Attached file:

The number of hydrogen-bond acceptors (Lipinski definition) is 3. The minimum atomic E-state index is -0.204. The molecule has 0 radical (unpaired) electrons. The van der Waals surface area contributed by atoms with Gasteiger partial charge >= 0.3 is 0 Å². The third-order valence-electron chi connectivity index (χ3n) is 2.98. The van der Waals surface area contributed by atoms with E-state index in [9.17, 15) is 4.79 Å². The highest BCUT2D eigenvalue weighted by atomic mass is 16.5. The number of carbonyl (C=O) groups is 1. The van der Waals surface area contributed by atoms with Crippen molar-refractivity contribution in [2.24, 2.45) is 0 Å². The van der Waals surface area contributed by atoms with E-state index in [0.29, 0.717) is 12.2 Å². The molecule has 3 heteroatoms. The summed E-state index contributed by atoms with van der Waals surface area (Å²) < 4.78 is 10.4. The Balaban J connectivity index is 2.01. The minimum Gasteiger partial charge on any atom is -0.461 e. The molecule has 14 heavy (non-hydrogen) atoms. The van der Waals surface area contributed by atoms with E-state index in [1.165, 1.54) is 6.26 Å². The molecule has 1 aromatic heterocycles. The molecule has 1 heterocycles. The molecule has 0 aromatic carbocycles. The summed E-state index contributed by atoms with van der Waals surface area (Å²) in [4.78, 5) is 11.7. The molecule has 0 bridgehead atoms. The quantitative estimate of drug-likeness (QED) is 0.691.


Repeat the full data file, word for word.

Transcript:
The number of hydrogen-bond acceptors (Lipinski definition) is 3. The minimum atomic E-state index is -0.204. The molecule has 0 radical (unpaired) electrons. The van der Waals surface area contributed by atoms with Gasteiger partial charge >= 0.3 is 0 Å². The third-order valence-electron chi connectivity index (χ3n) is 2.98. The van der Waals surface area contributed by atoms with E-state index in [9.17, 15) is 4.79 Å². The highest BCUT2D eigenvalue weighted by atomic mass is 16.5. The number of carbonyl (C=O) groups is 1. The van der Waals surface area contributed by atoms with Crippen molar-refractivity contribution in [2.24, 2.45) is 0 Å². The van der Waals surface area contributed by atoms with E-state index in [0.29, 0.717) is 12.2 Å². The molecule has 3 heteroatoms. The summed E-state index contributed by atoms with van der Waals surface area (Å²) < 4.78 is 10.4. The Balaban J connectivity index is 2.01. The minimum Gasteiger partial charge on any atom is -0.461 e. The molecule has 14 heavy (non-hydrogen) atoms. The van der Waals surface area contributed by atoms with E-state index in [1.165, 1.54) is 6.26 Å². The molecule has 1 aromatic heterocycles. The molecule has 1 heterocycles. The molecule has 0 aromatic carbocycles. The summed E-state index contributed by atoms with van der Waals surface area (Å²) in [4.78, 5) is 11.7. The molecule has 0 bridgehead atoms. The quantitative estimate of drug-likeness (QED) is 0.691.